In recent decades, the Exact Survey has been the focus for several publishing initiatives. In 1977 Harry Margary published elegant versions of it and the four-sheet county map, together with the already-mentioned reflective analysis of both maps by Andrews. Two decades later, the map librarian at Trinity College Dublin, Paul Ferguson, edited a new book-format edition of these maps, again published by Margary.(4) On this occasion, the maps were given added value by the A to Z place-name index meticulously prepared by Ferguson. More recently again, in 2008, a composite, reduced-scale version of the Exact Survey has been published as part of the elaborate Part II of the Dublin component of the Irish Historic Towns Atlas (IHTA) being produced by the Royal Irish Academy. Dublin Part II, by Colm Lennon, professor of history at the National University of Ireland, Maynooth, covers the period 1610 to 1756 and includes a general essay, an inventory of detailed topographical information, reproductions of 17 maps from the period, and 11 plates depicting contemporary views.(5) This assemblage, and its interpretation and analysis by Lennon, now provide a very significant resource for future explorations of the Exact Survey.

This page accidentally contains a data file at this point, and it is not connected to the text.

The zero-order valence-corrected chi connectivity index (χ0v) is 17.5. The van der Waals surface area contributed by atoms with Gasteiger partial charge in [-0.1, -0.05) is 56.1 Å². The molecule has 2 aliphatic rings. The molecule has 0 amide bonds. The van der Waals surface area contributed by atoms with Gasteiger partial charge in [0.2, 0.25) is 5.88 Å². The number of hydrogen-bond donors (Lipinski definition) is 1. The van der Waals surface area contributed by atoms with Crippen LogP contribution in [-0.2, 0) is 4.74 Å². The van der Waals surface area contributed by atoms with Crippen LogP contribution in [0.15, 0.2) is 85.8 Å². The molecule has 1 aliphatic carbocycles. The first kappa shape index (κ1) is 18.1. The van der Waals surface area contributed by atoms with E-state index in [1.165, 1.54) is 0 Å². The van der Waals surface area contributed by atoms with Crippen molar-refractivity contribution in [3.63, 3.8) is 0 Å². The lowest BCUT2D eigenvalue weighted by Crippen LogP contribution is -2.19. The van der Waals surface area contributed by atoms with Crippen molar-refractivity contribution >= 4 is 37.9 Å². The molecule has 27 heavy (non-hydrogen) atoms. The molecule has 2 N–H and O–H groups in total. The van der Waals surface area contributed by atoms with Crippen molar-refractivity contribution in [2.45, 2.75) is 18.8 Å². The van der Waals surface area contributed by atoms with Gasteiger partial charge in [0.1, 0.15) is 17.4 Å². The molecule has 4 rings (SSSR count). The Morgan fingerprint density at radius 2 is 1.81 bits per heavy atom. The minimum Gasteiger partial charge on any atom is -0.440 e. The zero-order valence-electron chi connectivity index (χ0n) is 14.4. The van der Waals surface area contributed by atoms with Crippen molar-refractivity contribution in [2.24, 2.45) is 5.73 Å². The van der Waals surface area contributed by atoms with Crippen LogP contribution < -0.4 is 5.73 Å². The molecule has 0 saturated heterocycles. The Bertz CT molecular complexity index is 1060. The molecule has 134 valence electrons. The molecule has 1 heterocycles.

In the present venture, Lennon is joined by John Montague who in 2009 completed a PhD at Trinity College Dublin on the making of the Exact Survey. The aim here is to highlight the historical value of Rocque’s map by focusing on 40 extracts, many of them greatly enlarged from the original. These extracts present particular buildings and localities, and the intention is that they will facilitate a better appreciation of both the map and the city in 1756. The extracts are amplified by a further 49 text illustrations, most of them contemporary or near contemporary views, plans or architectural drawings, including seven made by the gifted Joseph Tudor during the period 1749–53.